We are well positioned for significant margin expansion and cash flow generation as we exit this year and enter 2023, as supply chain stabilize and raw material prices moderate. Despite external challenges, we are executing our strategy and we are building momentum. We’re delivering innovative value-added solutions to customers faster than our competition to drive market share gains and we are retaining our market share gains. We have effectively managed through unprecedented raw material inflation, regional disruptions and slowing economic demand and have a plan in place to expand EBITDA margins and cash flow generations as raw material prices stabilize and eventually begin to decrease.

I could not be prouder of our team members for their dedication to our customers and their strength in executing in a challenging environment. We are tremendously well positioned. We are delivering impressive results in the short term and we are solidly on track to deliver a strong finish to this year, a strong start to 2023 and to meet our long-term financial targets which will drive significant returns for our shareholders.

That concludes our prepared remarks today. Operator, please open the line for questions.

Question-and-Answer Session

Operator

[Operator Instructions] Your first question comes from the line of Vincent Anderson from Stifel.

Vincent Anderson

So if you don’t mind holding my hand for a minute here, from a modeling perspective, what has been the year-to-date dollar contribution from price? And then how much does that leave that’s really already booked for 2023, just based on what has already been announced versus what you’ve realized year-to-date?

Jim Owens

Yes. So John is better at holding people’s hands than I am, Vincent. So I’ll let him take you through. But in broad terms, including what we have lined up for this next quarter, it’s about $500 million. And I would say, the impact to next year would be about 6% of revenue. So that’s the broad way to look at it. But John can take you through quarter through quarter.

John Corkrean

Sure. So yes, Vincent, so I think on a year-to-date basis, we’ve seen approximately $400 million of price impact from the top line standpoint. And we would expect the Q4 number to be similar, not as high year-on-year. And then from a carryover standpoint, I’d say, we would expect approximately 6% impact in 2023 from pricing carryover.

Vincent Anderson

Okay, perfect. And then…

Jim Owens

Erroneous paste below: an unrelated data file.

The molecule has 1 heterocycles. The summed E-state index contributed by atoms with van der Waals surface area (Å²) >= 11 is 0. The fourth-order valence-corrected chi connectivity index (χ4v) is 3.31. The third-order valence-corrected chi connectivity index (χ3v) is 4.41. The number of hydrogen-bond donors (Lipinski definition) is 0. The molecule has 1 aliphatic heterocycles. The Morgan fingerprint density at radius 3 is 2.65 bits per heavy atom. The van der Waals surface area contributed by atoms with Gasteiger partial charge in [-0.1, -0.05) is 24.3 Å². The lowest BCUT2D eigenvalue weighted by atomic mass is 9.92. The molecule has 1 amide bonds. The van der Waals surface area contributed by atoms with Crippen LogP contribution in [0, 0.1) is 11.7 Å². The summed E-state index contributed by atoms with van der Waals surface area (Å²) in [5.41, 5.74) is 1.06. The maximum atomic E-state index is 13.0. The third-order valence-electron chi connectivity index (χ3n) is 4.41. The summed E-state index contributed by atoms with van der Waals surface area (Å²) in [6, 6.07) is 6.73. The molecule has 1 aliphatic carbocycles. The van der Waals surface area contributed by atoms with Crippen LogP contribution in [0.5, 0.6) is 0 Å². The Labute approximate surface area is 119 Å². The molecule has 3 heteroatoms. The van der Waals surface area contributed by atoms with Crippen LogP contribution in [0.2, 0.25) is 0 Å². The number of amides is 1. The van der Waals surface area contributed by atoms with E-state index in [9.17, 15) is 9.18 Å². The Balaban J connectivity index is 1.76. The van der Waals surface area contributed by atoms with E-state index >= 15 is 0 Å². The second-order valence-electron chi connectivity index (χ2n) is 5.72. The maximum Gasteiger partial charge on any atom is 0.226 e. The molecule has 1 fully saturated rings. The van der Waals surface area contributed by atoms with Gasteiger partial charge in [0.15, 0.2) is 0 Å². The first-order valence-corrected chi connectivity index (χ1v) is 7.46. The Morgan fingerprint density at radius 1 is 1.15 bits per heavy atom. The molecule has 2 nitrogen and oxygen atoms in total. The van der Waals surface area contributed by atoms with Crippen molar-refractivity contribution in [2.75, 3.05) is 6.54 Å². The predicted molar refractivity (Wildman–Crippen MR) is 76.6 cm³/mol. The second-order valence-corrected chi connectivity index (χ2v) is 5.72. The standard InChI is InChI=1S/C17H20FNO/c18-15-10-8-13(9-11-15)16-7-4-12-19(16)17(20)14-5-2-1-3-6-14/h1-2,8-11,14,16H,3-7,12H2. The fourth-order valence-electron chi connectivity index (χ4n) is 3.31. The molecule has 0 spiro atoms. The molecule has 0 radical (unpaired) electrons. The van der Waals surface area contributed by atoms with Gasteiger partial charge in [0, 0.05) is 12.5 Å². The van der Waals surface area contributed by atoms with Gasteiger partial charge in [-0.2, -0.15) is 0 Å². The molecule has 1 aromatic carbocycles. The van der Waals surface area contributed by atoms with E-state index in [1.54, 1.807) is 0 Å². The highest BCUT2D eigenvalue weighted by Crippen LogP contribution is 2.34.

I think the annualized number, if you look at it, Vincent, is about $550 million, $560 million. And the impact on next year is about $220 million, $230 million, so…

Vincent Anderson

Okay, perfect. That was pretty close then. So what market share gains are you most confident in? And maybe just more specifically, as you look at how you’ve positioned yourself to serve Europe from a reliability perspective, do you expect there to be some additional opportunities to take share there this winter if this energy crisis deepens?

Jim Owens

Okay. Yes. The market share gains are innovation-driven, right? So and they’re very broad-based. You were here during the Investor Day. The work we’re doing on EVs, battery encapsulants and other EV wins is very impressive and broadening. Our work in China in the automotive business is really impressive in terms of — there’s a lot of EV there but there’s also other opportunities that are moving forward. We are winning in the packaging area around beverage labeling because it’s a — the Ukraine crisis has made a reduction in raw material called casing that’s exported around the world. That’s enabled us to gain share with some synthetic products globally. That’s really been impressive. You saw the 4SG wins. So I got a whole long list, right? But there’s wins in every one of our segments. And it’s all driven by this innovation approach to understanding the trends in markets and then innovating first. And hopefully, that came out at Investor Day but that’s what’s driving the market share wins.

Specifically around Europe, I don’t think there’s necessarily a market share gain there that’s sitting there for us. By being a great service provider, by being an effective team, we’ll do a great job serving customers. Will there be some wins? Probably. But I would say mostly, it’s an innovation-driven strategy more than opportunistic around gas shortages.

Vincent Anderson

Okay. Excellent. And then, if I could just sneak in one quick one. If you could just add maybe a little additional detail on what you saw in roofing this quarter?

Jim Owens